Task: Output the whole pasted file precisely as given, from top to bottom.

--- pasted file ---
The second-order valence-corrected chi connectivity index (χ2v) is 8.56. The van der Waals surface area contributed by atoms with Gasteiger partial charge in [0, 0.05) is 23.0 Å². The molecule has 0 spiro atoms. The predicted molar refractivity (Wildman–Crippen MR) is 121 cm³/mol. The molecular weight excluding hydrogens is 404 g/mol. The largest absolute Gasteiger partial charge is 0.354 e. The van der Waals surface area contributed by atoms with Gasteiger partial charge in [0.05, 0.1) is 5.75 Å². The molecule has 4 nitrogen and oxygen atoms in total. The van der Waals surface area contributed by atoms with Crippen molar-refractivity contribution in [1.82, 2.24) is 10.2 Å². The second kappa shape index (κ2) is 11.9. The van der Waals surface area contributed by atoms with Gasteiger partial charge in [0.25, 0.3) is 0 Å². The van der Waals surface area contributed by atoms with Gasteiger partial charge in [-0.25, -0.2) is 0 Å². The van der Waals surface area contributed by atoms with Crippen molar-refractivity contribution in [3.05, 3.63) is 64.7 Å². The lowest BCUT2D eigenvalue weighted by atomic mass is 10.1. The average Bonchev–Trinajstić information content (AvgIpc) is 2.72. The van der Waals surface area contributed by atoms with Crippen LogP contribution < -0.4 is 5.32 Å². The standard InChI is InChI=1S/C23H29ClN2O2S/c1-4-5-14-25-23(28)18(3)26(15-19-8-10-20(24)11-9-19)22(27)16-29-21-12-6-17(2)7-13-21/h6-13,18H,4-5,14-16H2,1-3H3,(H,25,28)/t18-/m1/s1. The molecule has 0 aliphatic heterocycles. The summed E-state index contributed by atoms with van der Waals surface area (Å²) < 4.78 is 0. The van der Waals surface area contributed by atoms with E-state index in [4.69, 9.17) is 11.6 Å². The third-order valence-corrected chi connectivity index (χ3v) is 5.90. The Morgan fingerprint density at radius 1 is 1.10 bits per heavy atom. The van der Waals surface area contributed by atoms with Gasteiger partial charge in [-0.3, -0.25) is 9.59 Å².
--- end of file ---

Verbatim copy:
The second-order valence-corrected chi connectivity index (χ2v) is 8.56. The van der Waals surface area contributed by atoms with Gasteiger partial charge in [0, 0.05) is 23.0 Å². The molecule has 0 spiro atoms. The predicted molar refractivity (Wildman–Crippen MR) is 121 cm³/mol. The molecular weight excluding hydrogens is 404 g/mol. The largest absolute Gasteiger partial charge is 0.354 e. The van der Waals surface area contributed by atoms with Gasteiger partial charge in [0.05, 0.1) is 5.75 Å². The molecule has 4 nitrogen and oxygen atoms in total. The van der Waals surface area contributed by atoms with Crippen molar-refractivity contribution in [1.82, 2.24) is 10.2 Å². The second kappa shape index (κ2) is 11.9. The van der Waals surface area contributed by atoms with Gasteiger partial charge in [0.25, 0.3) is 0 Å². The van der Waals surface area contributed by atoms with Gasteiger partial charge in [-0.25, -0.2) is 0 Å². The van der Waals surface area contributed by atoms with Crippen molar-refractivity contribution in [3.05, 3.63) is 64.7 Å². The lowest BCUT2D eigenvalue weighted by atomic mass is 10.1. The average Bonchev–Trinajstić information content (AvgIpc) is 2.72. The van der Waals surface area contributed by atoms with Crippen LogP contribution < -0.4 is 5.32 Å². The standard InChI is InChI=1S/C23H29ClN2O2S/c1-4-5-14-25-23(28)18(3)26(15-19-8-10-20(24)11-9-19)22(27)16-29-21-12-6-17(2)7-13-21/h6-13,18H,4-5,14-16H2,1-3H3,(H,25,28)/t18-/m1/s1. The molecule has 0 aliphatic heterocycles. The summed E-state index contributed by atoms with van der Waals surface area (Å²) < 4.78 is 0. The van der Waals surface area contributed by atoms with E-state index in [4.69, 9.17) is 11.6 Å². The third-order valence-corrected chi connectivity index (χ3v) is 5.90. The Morgan fingerprint density at radius 1 is 1.10 bits per heavy atom. The van der Waals surface area contributed by atoms with Gasteiger partial charge in [-0.3, -0.25) is 9.59 Å².